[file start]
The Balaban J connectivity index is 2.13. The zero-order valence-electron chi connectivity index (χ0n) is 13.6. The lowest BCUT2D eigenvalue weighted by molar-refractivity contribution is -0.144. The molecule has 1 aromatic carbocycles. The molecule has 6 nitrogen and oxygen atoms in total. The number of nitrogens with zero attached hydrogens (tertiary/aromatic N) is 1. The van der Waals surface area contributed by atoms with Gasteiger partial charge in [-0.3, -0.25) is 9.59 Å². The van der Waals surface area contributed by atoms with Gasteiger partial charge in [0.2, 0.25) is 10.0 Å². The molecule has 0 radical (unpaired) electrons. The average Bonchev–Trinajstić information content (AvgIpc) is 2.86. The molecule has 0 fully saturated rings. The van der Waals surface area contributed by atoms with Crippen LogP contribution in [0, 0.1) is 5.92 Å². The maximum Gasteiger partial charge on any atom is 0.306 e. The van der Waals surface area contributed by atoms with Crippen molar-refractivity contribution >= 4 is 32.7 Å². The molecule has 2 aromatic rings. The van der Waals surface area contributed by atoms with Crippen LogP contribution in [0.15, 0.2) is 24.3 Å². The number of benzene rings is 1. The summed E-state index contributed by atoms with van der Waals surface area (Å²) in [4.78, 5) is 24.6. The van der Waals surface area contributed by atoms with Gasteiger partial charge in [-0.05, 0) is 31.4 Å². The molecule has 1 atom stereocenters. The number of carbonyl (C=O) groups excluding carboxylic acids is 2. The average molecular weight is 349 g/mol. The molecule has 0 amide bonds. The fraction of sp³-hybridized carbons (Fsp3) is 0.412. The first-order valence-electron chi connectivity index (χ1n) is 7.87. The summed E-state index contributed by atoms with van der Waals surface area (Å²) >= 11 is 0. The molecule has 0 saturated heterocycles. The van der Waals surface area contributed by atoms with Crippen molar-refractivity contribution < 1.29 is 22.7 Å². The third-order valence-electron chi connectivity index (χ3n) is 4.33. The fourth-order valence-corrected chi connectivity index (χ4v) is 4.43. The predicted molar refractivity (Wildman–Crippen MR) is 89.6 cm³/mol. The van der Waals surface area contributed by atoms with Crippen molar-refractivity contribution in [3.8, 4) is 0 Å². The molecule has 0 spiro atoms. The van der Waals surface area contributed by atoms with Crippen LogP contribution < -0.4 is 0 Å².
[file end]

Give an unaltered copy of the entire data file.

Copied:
The Balaban J connectivity index is 2.13. The zero-order valence-electron chi connectivity index (χ0n) is 13.6. The lowest BCUT2D eigenvalue weighted by molar-refractivity contribution is -0.144. The molecule has 1 aromatic carbocycles. The molecule has 6 nitrogen and oxygen atoms in total. The number of nitrogens with zero attached hydrogens (tertiary/aromatic N) is 1. The van der Waals surface area contributed by atoms with Gasteiger partial charge in [-0.3, -0.25) is 9.59 Å². The van der Waals surface area contributed by atoms with Gasteiger partial charge in [0.2, 0.25) is 10.0 Å². The molecule has 0 radical (unpaired) electrons. The average Bonchev–Trinajstić information content (AvgIpc) is 2.86. The molecule has 0 fully saturated rings. The van der Waals surface area contributed by atoms with Crippen LogP contribution in [0, 0.1) is 5.92 Å². The maximum Gasteiger partial charge on any atom is 0.306 e. The van der Waals surface area contributed by atoms with Crippen molar-refractivity contribution >= 4 is 32.7 Å². The molecule has 2 aromatic rings. The van der Waals surface area contributed by atoms with Crippen LogP contribution in [0.15, 0.2) is 24.3 Å². The number of benzene rings is 1. The summed E-state index contributed by atoms with van der Waals surface area (Å²) in [4.78, 5) is 24.6. The van der Waals surface area contributed by atoms with Gasteiger partial charge in [-0.05, 0) is 31.4 Å². The molecule has 1 atom stereocenters. The number of carbonyl (C=O) groups excluding carboxylic acids is 2. The average molecular weight is 349 g/mol. The molecule has 0 amide bonds. The fraction of sp³-hybridized carbons (Fsp3) is 0.412. The first-order valence-electron chi connectivity index (χ1n) is 7.87. The summed E-state index contributed by atoms with van der Waals surface area (Å²) >= 11 is 0. The molecule has 0 saturated heterocycles. The van der Waals surface area contributed by atoms with Crippen molar-refractivity contribution < 1.29 is 22.7 Å². The third-order valence-electron chi connectivity index (χ3n) is 4.33. The fourth-order valence-corrected chi connectivity index (χ4v) is 4.43. The predicted molar refractivity (Wildman–Crippen MR) is 89.6 cm³/mol. The van der Waals surface area contributed by atoms with Crippen molar-refractivity contribution in [3.8, 4) is 0 Å². The molecule has 0 spiro atoms. The van der Waals surface area contributed by atoms with Crippen LogP contribution < -0.4 is 0 Å².